To My Congressional Representatives

I know that I have only one voice. But I have one, and I am determined to use it.

On the four month anniversary of Sandy Hook, we are reminded that nothing has been done to prevent yet another shooting of this nature.  Listen to the family members of the victims in this tragedy. They live the aftermath of our society’s inability to do something. 60 minutes 4-7-2013

Today, family members of the victims of this tragedy will be in Washington, DC. I implore our representatives in Congress to listen – do not rush by arrogantly and claim you are “all set” as one insensitive Connecticut representative does in the video.  Listen, listen to these people who will live with the aftermath of this tragedy for the rest of their days.

We cannot afford to be complacent, afraid of controversy, or stubbornly one-sided in these discussions. This is a complicated issues — along with gun control, we can no longer ignore those who face mental challenges, and yet, through stigma and misconception, are outcast from receiving meaningful help and assistance. We cannot allow, as the NRA has suggested, our schools to become armed bastions.

Something needs to change here. It’s not just Sandy Hook – violence impacts families and communities every day. Read, or at the very least, look at the graphic of mass shootings found this article from Mother Jones.

My own students sometimes come to class – third grade – with stories of guns going off in their neighborhood. They know the difference between a car backfiring and the sound of a gun. Is this the kind of childhood we want for our children?

Please contact your own congressional representatives.  I have.


Reality Bites

Over the last weeks, my hometown has had two incredibly sad instances of domestic violence. Working in an urban setting, teachers are always aware of the nasty underbelly of society. Certainly I have had students who have been impacted by domestic violence, but that was in the city. Not in my neat little suburban, monied hometown.

In the first instance, a man shot his wife during an argument and then turned the gun on himself. The woman lingered for a day and then died. At least two high school age children were at home at the time of the shooting and a third arrived home shortly after. Now three children are without a mother or a father, who is in custody pending trial.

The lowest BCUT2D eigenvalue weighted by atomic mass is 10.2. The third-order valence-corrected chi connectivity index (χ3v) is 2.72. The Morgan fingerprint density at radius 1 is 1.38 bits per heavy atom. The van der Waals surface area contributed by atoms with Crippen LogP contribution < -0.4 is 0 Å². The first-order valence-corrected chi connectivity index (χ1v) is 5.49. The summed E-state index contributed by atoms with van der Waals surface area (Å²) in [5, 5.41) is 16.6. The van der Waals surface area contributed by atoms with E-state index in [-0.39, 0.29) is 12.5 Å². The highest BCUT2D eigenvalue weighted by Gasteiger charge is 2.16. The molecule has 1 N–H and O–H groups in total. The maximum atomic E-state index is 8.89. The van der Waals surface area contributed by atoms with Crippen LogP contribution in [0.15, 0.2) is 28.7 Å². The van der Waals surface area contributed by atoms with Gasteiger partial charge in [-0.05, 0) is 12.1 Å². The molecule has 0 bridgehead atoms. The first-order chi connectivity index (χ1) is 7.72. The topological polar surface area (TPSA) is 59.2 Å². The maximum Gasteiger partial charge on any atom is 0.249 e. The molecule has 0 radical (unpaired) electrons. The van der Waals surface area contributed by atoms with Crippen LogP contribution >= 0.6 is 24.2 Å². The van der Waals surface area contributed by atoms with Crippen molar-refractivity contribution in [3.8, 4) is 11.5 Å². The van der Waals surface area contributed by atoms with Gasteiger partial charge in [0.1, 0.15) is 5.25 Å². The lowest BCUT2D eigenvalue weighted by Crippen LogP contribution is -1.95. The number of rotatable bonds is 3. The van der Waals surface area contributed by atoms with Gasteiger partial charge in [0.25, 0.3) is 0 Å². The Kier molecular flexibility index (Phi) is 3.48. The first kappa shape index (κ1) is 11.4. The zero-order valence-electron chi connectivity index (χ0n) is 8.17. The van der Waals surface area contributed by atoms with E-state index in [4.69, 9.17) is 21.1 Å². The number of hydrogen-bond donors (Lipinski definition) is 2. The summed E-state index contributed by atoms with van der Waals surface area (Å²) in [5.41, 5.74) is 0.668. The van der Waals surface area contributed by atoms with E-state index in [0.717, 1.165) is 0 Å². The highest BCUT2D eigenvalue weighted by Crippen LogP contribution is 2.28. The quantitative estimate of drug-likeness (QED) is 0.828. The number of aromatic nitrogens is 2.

Last week, a father shot and killed his 17 year old high school senior daughter, shot his wife, and then committed suicide by turning the gun on himself. By all accounts, this girl had a wonderfully bright future ahead of her; she had just been accepted to UVM. While the reasons for the shootings have not fully been revealed, the reality is that they happened. And they happened right here in the cozy suburbs.

No one seems to have seen this coming. There had been a 911 call hangup and, following protocol, the dispatcher called the home back. The daughter indicated that all was okay and no police assistance needed. However, even as the dispatcher was talking with the daughter on the telephone, her father began using his gun on the family. Another family is destroyed by violence.

Even though I did not know this family, or the other family affected by domestic violence, I feel an overwhelming sadness. Sadness for the families who must try to pick up the threads of their lives and continue to live. Sadness for a mother who, if she regains cognition and awareness, will now live with unimaginable grief, sadness for classmates who have lost a great friend to senseless violence.

Such incredible sadness to this story and the story of  the other family in town destroyed within the last two weeks by violence. And it happened here in the safe, secure, suburbs. Were there warning signals that weren’t picked up because of our affluence?

Domestic violence is all around us. Lulling ourselves into feeling complacent because of affluence is no longer an option.